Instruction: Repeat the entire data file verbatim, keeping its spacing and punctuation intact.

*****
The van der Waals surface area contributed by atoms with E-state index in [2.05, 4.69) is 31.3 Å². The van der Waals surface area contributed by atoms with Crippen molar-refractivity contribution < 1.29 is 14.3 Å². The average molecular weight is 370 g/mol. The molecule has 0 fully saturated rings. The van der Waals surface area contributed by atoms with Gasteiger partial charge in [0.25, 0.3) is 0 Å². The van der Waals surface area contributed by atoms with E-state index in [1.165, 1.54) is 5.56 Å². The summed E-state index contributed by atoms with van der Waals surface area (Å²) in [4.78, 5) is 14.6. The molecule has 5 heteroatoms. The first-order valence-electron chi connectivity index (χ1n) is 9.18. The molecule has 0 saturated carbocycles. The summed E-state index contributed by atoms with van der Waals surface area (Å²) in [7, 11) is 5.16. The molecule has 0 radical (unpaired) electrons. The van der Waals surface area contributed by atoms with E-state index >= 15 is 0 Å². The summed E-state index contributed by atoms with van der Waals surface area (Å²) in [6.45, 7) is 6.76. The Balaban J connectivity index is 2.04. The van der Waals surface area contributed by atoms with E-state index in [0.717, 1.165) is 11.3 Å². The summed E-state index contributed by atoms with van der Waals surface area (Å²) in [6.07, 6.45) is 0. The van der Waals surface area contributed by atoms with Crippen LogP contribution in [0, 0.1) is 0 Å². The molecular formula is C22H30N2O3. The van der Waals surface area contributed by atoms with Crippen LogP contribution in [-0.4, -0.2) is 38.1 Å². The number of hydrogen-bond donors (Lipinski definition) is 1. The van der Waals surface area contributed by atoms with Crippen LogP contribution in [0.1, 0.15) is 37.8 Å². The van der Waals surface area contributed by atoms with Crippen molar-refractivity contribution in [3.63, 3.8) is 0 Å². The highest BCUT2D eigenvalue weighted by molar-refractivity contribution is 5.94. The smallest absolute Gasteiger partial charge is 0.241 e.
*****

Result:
The van der Waals surface area contributed by atoms with E-state index in [2.05, 4.69) is 31.3 Å². The van der Waals surface area contributed by atoms with Crippen molar-refractivity contribution < 1.29 is 14.3 Å². The average molecular weight is 370 g/mol. The molecule has 0 fully saturated rings. The van der Waals surface area contributed by atoms with Gasteiger partial charge in [0.25, 0.3) is 0 Å². The van der Waals surface area contributed by atoms with E-state index in [1.165, 1.54) is 5.56 Å². The summed E-state index contributed by atoms with van der Waals surface area (Å²) in [4.78, 5) is 14.6. The molecule has 5 heteroatoms. The first-order valence-electron chi connectivity index (χ1n) is 9.18. The molecule has 0 saturated carbocycles. The summed E-state index contributed by atoms with van der Waals surface area (Å²) in [7, 11) is 5.16. The molecule has 0 radical (unpaired) electrons. The van der Waals surface area contributed by atoms with E-state index >= 15 is 0 Å². The summed E-state index contributed by atoms with van der Waals surface area (Å²) in [6.45, 7) is 6.76. The Balaban J connectivity index is 2.04. The van der Waals surface area contributed by atoms with E-state index in [0.717, 1.165) is 11.3 Å². The summed E-state index contributed by atoms with van der Waals surface area (Å²) in [6.07, 6.45) is 0. The van der Waals surface area contributed by atoms with Crippen LogP contribution in [0, 0.1) is 0 Å². The molecular formula is C22H30N2O3. The van der Waals surface area contributed by atoms with Crippen LogP contribution in [-0.4, -0.2) is 38.1 Å². The number of hydrogen-bond donors (Lipinski definition) is 1. The van der Waals surface area contributed by atoms with Crippen LogP contribution in [0.1, 0.15) is 37.8 Å². The van der Waals surface area contributed by atoms with Crippen molar-refractivity contribution in [3.63, 3.8) is 0 Å². The highest BCUT2D eigenvalue weighted by molar-refractivity contribution is 5.94. The smallest absolute Gasteiger partial charge is 0.241 e.